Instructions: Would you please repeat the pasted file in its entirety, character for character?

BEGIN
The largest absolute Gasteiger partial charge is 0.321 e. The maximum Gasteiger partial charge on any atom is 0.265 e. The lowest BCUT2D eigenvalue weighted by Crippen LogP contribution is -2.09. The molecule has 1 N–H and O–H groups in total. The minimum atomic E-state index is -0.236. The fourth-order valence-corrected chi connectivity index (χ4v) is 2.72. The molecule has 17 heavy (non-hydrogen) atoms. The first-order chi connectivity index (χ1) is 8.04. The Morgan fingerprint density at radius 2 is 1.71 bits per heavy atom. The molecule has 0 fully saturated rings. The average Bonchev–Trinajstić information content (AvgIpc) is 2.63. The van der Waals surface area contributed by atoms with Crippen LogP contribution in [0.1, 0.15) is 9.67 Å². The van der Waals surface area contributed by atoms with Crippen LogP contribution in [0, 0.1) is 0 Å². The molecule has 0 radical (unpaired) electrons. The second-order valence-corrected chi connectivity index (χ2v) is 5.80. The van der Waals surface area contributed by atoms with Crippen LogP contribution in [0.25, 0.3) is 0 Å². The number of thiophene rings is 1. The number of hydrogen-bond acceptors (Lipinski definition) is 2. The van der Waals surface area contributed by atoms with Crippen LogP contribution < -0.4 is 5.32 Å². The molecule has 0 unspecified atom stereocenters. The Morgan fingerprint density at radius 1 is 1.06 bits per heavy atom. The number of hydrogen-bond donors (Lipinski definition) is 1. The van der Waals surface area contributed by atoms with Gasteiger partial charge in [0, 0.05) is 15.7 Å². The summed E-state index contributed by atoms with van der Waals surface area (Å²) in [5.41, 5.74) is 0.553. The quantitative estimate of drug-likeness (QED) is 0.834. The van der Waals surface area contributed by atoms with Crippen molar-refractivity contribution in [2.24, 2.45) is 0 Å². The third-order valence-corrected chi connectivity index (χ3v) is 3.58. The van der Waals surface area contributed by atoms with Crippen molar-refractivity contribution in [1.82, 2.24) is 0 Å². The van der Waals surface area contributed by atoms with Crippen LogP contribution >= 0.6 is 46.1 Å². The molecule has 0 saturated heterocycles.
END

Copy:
The largest absolute Gasteiger partial charge is 0.321 e. The maximum Gasteiger partial charge on any atom is 0.265 e. The lowest BCUT2D eigenvalue weighted by Crippen LogP contribution is -2.09. The molecule has 1 N–H and O–H groups in total. The minimum atomic E-state index is -0.236. The fourth-order valence-corrected chi connectivity index (χ4v) is 2.72. The molecule has 17 heavy (non-hydrogen) atoms. The first-order chi connectivity index (χ1) is 8.04. The Morgan fingerprint density at radius 2 is 1.71 bits per heavy atom. The molecule has 0 fully saturated rings. The average Bonchev–Trinajstić information content (AvgIpc) is 2.63. The van der Waals surface area contributed by atoms with Crippen LogP contribution in [0.1, 0.15) is 9.67 Å². The van der Waals surface area contributed by atoms with Crippen LogP contribution in [0, 0.1) is 0 Å². The molecule has 0 radical (unpaired) electrons. The second-order valence-corrected chi connectivity index (χ2v) is 5.80. The van der Waals surface area contributed by atoms with Crippen LogP contribution in [0.25, 0.3) is 0 Å². The number of thiophene rings is 1. The number of hydrogen-bond acceptors (Lipinski definition) is 2. The van der Waals surface area contributed by atoms with Crippen LogP contribution < -0.4 is 5.32 Å². The molecule has 0 unspecified atom stereocenters. The Morgan fingerprint density at radius 1 is 1.06 bits per heavy atom. The number of hydrogen-bond donors (Lipinski definition) is 1. The van der Waals surface area contributed by atoms with Gasteiger partial charge in [0, 0.05) is 15.7 Å². The summed E-state index contributed by atoms with van der Waals surface area (Å²) in [5.41, 5.74) is 0.553. The quantitative estimate of drug-likeness (QED) is 0.834. The van der Waals surface area contributed by atoms with Crippen molar-refractivity contribution in [2.24, 2.45) is 0 Å². The third-order valence-corrected chi connectivity index (χ3v) is 3.58. The van der Waals surface area contributed by atoms with Crippen molar-refractivity contribution in [1.82, 2.24) is 0 Å². The van der Waals surface area contributed by atoms with Crippen LogP contribution >= 0.6 is 46.1 Å². The molecule has 0 saturated heterocycles.